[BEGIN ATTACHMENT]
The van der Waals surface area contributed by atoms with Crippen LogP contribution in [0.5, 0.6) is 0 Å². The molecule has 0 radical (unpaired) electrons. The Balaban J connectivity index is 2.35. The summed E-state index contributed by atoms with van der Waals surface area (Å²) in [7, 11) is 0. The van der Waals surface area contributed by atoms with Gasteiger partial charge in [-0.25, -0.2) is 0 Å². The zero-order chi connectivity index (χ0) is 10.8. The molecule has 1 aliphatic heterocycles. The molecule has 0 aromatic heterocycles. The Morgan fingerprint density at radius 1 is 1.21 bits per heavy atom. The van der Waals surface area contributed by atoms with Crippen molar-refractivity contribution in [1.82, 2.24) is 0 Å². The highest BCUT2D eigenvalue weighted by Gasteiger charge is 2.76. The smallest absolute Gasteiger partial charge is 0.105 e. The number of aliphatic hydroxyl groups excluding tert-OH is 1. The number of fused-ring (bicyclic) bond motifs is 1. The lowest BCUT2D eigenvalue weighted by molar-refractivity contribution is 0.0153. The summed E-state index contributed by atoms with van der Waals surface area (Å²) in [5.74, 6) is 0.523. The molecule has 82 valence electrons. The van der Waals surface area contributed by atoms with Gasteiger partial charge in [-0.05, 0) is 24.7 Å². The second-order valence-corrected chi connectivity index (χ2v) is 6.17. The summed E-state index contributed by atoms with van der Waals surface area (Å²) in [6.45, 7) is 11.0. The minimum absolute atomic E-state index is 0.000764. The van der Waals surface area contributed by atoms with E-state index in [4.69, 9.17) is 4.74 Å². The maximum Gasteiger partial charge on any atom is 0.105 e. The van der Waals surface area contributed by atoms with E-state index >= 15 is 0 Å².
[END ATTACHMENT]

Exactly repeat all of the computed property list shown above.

The van der Waals surface area contributed by atoms with Crippen LogP contribution in [0.5, 0.6) is 0 Å². The molecule has 0 radical (unpaired) electrons. The Balaban J connectivity index is 2.35. The summed E-state index contributed by atoms with van der Waals surface area (Å²) in [7, 11) is 0. The van der Waals surface area contributed by atoms with Gasteiger partial charge in [-0.25, -0.2) is 0 Å². The zero-order chi connectivity index (χ0) is 10.8. The molecule has 1 aliphatic heterocycles. The molecule has 0 aromatic heterocycles. The Morgan fingerprint density at radius 1 is 1.21 bits per heavy atom. The van der Waals surface area contributed by atoms with Crippen molar-refractivity contribution in [1.82, 2.24) is 0 Å². The highest BCUT2D eigenvalue weighted by Gasteiger charge is 2.76. The smallest absolute Gasteiger partial charge is 0.105 e. The number of aliphatic hydroxyl groups excluding tert-OH is 1. The number of fused-ring (bicyclic) bond motifs is 1. The lowest BCUT2D eigenvalue weighted by molar-refractivity contribution is 0.0153. The summed E-state index contributed by atoms with van der Waals surface area (Å²) in [5.74, 6) is 0.523. The molecule has 82 valence electrons. The van der Waals surface area contributed by atoms with Gasteiger partial charge in [-0.05, 0) is 24.7 Å². The second-order valence-corrected chi connectivity index (χ2v) is 6.17. The summed E-state index contributed by atoms with van der Waals surface area (Å²) in [6.45, 7) is 11.0. The minimum absolute atomic E-state index is 0.000764. The van der Waals surface area contributed by atoms with E-state index in [4.69, 9.17) is 4.74 Å². The maximum Gasteiger partial charge on any atom is 0.105 e. The van der Waals surface area contributed by atoms with E-state index >= 15 is 0 Å².